“Even though you’re a sous chef, you’re really an executive chef of a department because it’s such a big house and there’s so much to learn,” he said. “They involve you in every aspect of the business, too. You see their top line, their bottom line, their food costs, labor costs. Everything from china to glass to silver and how much they spent on freakin’ candles. You’re learning about operations. You’re not just putting your head down and cooking turtle soup all day and expediting hundreds of covers. You’re really, really learning how to operate a business — and the culture is unlike any other in my opinion. I’m glad I took that job.”

By 2013, just a year and a half after Schaubhut started at Commander’s, co-proprietor Ti Martin offered him the executive chef position at the restaurant group’s busy Cafe Adelaide in the Loews Hotel.

It was there that he started having stomach pains, something doctors chalked up to the stressful job. When the pain got worse and he started having trouble swallowing, he went in for a diagnostic procedure. It was April Fool’s Day 2014, just weeks after Schaubhut’s 32nd birthday, when he found out he had an 18-centimeter mass in his gastroesophageal junction.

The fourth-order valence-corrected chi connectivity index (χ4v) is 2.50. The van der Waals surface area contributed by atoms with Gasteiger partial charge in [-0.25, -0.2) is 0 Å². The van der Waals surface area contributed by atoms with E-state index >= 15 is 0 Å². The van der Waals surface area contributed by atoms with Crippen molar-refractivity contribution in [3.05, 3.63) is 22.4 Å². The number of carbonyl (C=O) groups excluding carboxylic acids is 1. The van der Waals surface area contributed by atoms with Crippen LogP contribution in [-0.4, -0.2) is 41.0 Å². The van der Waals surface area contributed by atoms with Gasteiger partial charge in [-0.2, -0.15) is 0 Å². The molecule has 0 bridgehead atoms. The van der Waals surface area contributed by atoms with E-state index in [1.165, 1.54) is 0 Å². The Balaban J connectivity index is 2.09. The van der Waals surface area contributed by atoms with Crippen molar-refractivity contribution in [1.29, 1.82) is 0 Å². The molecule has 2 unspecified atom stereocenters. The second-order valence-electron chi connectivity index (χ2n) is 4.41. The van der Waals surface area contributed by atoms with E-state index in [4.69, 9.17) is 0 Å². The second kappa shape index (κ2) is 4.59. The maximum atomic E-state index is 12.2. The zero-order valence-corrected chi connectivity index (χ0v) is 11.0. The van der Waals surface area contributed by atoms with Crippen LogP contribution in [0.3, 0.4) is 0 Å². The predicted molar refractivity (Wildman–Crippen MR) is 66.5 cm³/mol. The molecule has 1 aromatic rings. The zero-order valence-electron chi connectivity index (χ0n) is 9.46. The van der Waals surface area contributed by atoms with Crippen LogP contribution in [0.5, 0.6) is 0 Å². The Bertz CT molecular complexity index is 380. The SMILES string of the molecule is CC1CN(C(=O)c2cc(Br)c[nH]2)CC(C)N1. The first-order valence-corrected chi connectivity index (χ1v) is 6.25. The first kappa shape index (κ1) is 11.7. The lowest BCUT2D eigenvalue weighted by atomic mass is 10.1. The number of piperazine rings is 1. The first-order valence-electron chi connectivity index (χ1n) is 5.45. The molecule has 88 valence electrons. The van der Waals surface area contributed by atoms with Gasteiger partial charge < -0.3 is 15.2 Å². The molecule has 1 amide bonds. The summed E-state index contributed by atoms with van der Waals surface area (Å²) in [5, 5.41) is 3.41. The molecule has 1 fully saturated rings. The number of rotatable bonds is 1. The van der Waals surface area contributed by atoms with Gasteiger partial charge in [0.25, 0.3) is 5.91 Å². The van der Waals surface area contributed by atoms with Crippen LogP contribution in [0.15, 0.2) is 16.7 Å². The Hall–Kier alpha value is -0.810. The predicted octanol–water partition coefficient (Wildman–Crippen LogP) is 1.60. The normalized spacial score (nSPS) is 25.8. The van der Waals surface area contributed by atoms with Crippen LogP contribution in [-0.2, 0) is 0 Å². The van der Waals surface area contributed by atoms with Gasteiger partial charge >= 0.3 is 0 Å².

In its early stages, stomach cancer, which mostly affects much older men, can be treated. But only 10 percent of those affected are diagnosed in the “very treatable phase.” Carl’s cancer was beyond that stage.

Given Carl’s age, doctors moved to treat his cancer aggressively. He worked at Cafe Adelaide through 25 rounds of chemo that reduced the size of the tumor. Then, they removed his esophagus and replaced it with part of his stomach in a 17-hour surgery, reducing the size of his stomach by more than half. He missed nine months of work, during which he was often too ill to eat and too weak to toss his young children in the air. He realized that “this life is shorter than we think.”

In the five years after his cancer diagnosis, Schaubhut opened both Oak Street’s DTB (2017) and Covington’s Bacobar (2016), cooked at the James Beard House, tried to “beat Bobby Flay” on the celebrity chef’s show of the same name, became Eat Fit NOLA’s culinary ambassador, won Eater NOLA’s 2017 Chef of the Year award, staged at Alinea with Grant Achatz (the Chicago-based chef who overcame tongue cancer), and kept a notebook of ideas for projects to come. DTB garnered critical praise from Eater, the New York Times, the Times-Picayune, and more.

Just six months after Bacobar opened its doors on the Northshore and just after he’d signed the lease on DTB’s location, doctors found a 3-centimeter mass and told him his cancer had returned. It was metastasized, stage IV, incurable, and inoperable. By October 2017, he’d been given six months to a year to live. His partner Jacob Naquin offered to let the project go. His DTB landlord was a family friend and would have done the same. But Schaubhut wasn’t ready to give up. DTB was his dream restaurant.

“He was probably one of the most driven people I ever met. He always wanted to do the best he could and then do more,” Naquin recently told Eater.